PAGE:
“It is an extremely diverse school board, and that’s something we should be proud about,” Frisch said. “…This election shows us that diversity is our strength, and that we should lean into it, and that we have a lot of work to do for a lot of different people, and I think we’re all excited to get going.”
The first major agenda item awaiting the school board when the next four-year term begins on Jan. 1 is the school system’s proposed budget for Fiscal Year 2021, which FCPS Superintendent Scott Brabrand will release on Jan. 9.
In the FY 2021 fiscal forecast presented to the current school board on Nov. 12, Fairfax County schools staff projected that FCPS will see a $160.7 million increase in expenditures from FY 2020.
That number, which staff emphasized is a broad, preliminary estimate and not a recommended change for the upcoming budget, reflects an anticipated 1,696 increase in student enrollment that will place more demand on special education, English as a second language, and other services.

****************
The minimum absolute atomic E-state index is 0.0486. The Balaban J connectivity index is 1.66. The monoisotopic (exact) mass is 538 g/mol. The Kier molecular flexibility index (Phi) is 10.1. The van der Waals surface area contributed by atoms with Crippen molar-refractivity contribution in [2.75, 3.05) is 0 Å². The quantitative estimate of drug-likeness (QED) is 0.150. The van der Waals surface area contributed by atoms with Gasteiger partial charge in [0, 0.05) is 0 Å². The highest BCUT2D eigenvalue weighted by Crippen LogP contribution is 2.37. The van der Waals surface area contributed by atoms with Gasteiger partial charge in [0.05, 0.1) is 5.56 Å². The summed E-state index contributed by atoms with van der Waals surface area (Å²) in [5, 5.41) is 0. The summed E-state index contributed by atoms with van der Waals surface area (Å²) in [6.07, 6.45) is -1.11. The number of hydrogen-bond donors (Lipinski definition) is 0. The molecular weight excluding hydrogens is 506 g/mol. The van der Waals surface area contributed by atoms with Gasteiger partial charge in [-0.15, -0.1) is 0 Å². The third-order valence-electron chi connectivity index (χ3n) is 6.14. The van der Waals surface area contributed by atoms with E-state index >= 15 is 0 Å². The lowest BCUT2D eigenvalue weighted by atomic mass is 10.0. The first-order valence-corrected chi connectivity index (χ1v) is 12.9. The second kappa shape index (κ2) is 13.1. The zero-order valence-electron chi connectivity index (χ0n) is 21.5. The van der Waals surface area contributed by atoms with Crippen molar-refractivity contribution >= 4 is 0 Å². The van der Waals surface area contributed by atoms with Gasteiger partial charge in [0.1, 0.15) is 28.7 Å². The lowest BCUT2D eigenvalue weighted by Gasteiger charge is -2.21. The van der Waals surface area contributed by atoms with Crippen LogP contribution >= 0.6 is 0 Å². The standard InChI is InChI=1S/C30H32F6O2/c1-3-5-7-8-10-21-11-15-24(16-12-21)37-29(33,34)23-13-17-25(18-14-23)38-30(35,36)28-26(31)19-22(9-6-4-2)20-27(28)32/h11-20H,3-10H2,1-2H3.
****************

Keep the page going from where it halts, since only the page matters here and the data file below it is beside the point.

The projected expenditure increase also encompasses $76.4 million for employee salaries, which will be boosted by a 2.5 percent average step increase and a 1 percent market scale adjustment. In addition, the cost of employee retirement, health, and workers’ compensation benefits will go up by an estimated $31.4 million.
FCPS also projects that FY 2021 will have a $17 million increase in expenditures for strategic investments, a category that includes principal pay as well as initiatives like substance abuse prevention and FCPSOn, which provides laptops to students.